Small schools. Big advantages.

Canada’s northern universities have arrived

The library at Nipissing. By Cole Garside.

From the Maclean’s Student Issue, on sale now.

It’s the time of year when twelfth graders realize that they need to choose a university—and soon. Let the road trips begin.

But if their travels take them to the libraries at the University of Calgary or Guelph, they may stumble over students sitting on the floors. Study space is in short supply.

If they tour residences at Dalhousie or McGill University, they may find themselves in a converted hotel or see bunks stacked in former study spaces. Each school has had room shortages in recent years.

And if the tourists crash classes at Western or Toronto, they may rethink the whole university thing after they see students shouting to professors in 900-seat halls.

Then again, they may just accept the noisy libraries, overstuffed residences and stadium seating. What else would they expect after the population of Canada’s universities grew by 50 per cent in the past 15 years?

Not every campus has been so squeezed. If applicants tour the new library at Nipissing University in North Bay, Ont., they’ll walk past students sprawled on plush benches, deep in concentration under natural light.

If they tour either of Laurentian University’s new residences on its Sudbury, Ont., campus, they’ll find enough space to accommodate not just all first-years who apply, but many second- and third-year students too.

If they check out the pristine classrooms at the University of Northern British Columbia (UNBC) in Prince George, they’ll see most classes have fewer than 25 students.

It’s not that Canada’s small northern campuses haven’t grown too. The difference is these campuses were so small they had plenty of room to grow. A decade ago, they couldn’t afford some basic amenities. But as the big southern schools show their age, Canada’s northern schools have arrived.

“A lot of universities are crowded and suffering from huge deferred maintenance,” says Ken Steele, a post-secondary marketing guru with consultancy Academica Group. “They have a lot of older infrastructure, and students are noticing.”

There is, of course, such a thing as being too new. In 2002, Nipissing was 10 years old and students joked that it was just like a high school; with a population of 1,960 full-time students and a one-building campus of brown brick and lockers, it felt like one. A school that size couldn’t afford much. But as the school approaches 4,000 full-time students, it’s got enough per-student government funding to afford its $25-million library, a new sports facility, and double the amount of lab space that it started with.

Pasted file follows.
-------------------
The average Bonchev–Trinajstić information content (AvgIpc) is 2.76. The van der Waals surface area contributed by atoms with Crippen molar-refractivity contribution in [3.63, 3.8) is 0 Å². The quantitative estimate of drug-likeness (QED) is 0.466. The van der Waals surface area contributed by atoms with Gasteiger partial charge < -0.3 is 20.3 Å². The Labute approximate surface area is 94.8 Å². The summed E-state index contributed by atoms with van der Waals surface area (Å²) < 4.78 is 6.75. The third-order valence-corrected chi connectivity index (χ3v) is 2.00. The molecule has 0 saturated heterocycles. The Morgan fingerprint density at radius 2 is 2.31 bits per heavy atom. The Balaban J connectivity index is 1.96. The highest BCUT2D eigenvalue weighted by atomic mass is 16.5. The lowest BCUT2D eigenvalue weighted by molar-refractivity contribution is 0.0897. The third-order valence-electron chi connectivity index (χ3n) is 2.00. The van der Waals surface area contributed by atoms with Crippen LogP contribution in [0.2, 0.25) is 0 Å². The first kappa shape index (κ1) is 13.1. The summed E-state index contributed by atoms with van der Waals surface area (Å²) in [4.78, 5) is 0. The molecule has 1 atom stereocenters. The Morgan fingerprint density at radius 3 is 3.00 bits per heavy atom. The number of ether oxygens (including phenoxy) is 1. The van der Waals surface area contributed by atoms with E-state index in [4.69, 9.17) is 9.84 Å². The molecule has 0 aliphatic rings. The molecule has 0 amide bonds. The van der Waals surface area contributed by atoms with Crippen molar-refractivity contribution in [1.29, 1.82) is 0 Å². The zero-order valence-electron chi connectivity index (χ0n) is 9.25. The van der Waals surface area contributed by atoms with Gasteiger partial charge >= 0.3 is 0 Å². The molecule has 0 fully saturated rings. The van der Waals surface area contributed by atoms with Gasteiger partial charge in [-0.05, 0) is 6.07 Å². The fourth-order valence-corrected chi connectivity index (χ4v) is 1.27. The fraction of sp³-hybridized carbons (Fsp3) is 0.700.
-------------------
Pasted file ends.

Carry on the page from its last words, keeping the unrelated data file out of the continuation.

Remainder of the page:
Lesley Lovett-Doust, Nipissing’s president, says the institution’s relative youth has also allowed it to leapfrog over its peers. “The old schools are retrofitting old libraries, sending tonnes of books into storage to try to open up their libraries for collaboration,” she says. “We skipped that phase.”

Ashley Ryan, a 2008 science graduate, now works as a lab technologist at Nipissing. “Even in the past four years, I’ve noticed a huge change,” she says. Recently, the school purchased an electron microscope, a huge benefit for Ryan, who took up microscope photography as a hobby. It also helps young students, because Nipissing is small enough that they have access to the equipment.

It’s not just per-student funding that has helped these schools flourish. Philanthropists now see them as a good bet too. Nipissing received a $15-million donation in 2010. Laurentian, which has added $140 million in new buildings since 2005, attracted a $10-million gift for its engineering school in late 2011.

“There aren’t a lot of $10-million-plus donations out there,” says Steele, the marketer. “Ten million dollars added to a smaller institution makes a bigger difference than at a larger institution.”

Dominic Giroux, the president of Laurentian, agrees. Big urban schools pay hefty prices for land. Some, like the University of Ottawa, struggle to find land at all. Giroux has plenty at his disposal. “That’s just one of the advantages of having a 750-acre campus,” he says.

New facilities, in turn, attract new researchers, like Kevin Hutchings, the $500,000 Canada Research Chair in literature, culture and environmental studies at UNBC (pop. 3,700).

When he was offered the job in 2000, he was taken by the physical beauty of the then-six-year-old campus. His peers at McMaster and Western warned him against working at an unproven institution. But now, 18 years after its founding, UNBC is proven: it’s No. 1 in total research dollars among primarily undergraduate schools in the 2011 Maclean’s rankings.

Since Hutchings arrived, he’s watched an interdisciplinary research community bloom.

In 2011, UNBC profs earned $1.9 million more in prestigious new Canada Research Chair funding. Simon Fraser, a school six times larger, added $2.4 million. It’s evidence of how schools like UNBC, Nipissing and Laurentian are the poor cousins no more.

As Ken Steele puts it, “the upstarts now have the advantage.”

Small schools. Big advantages.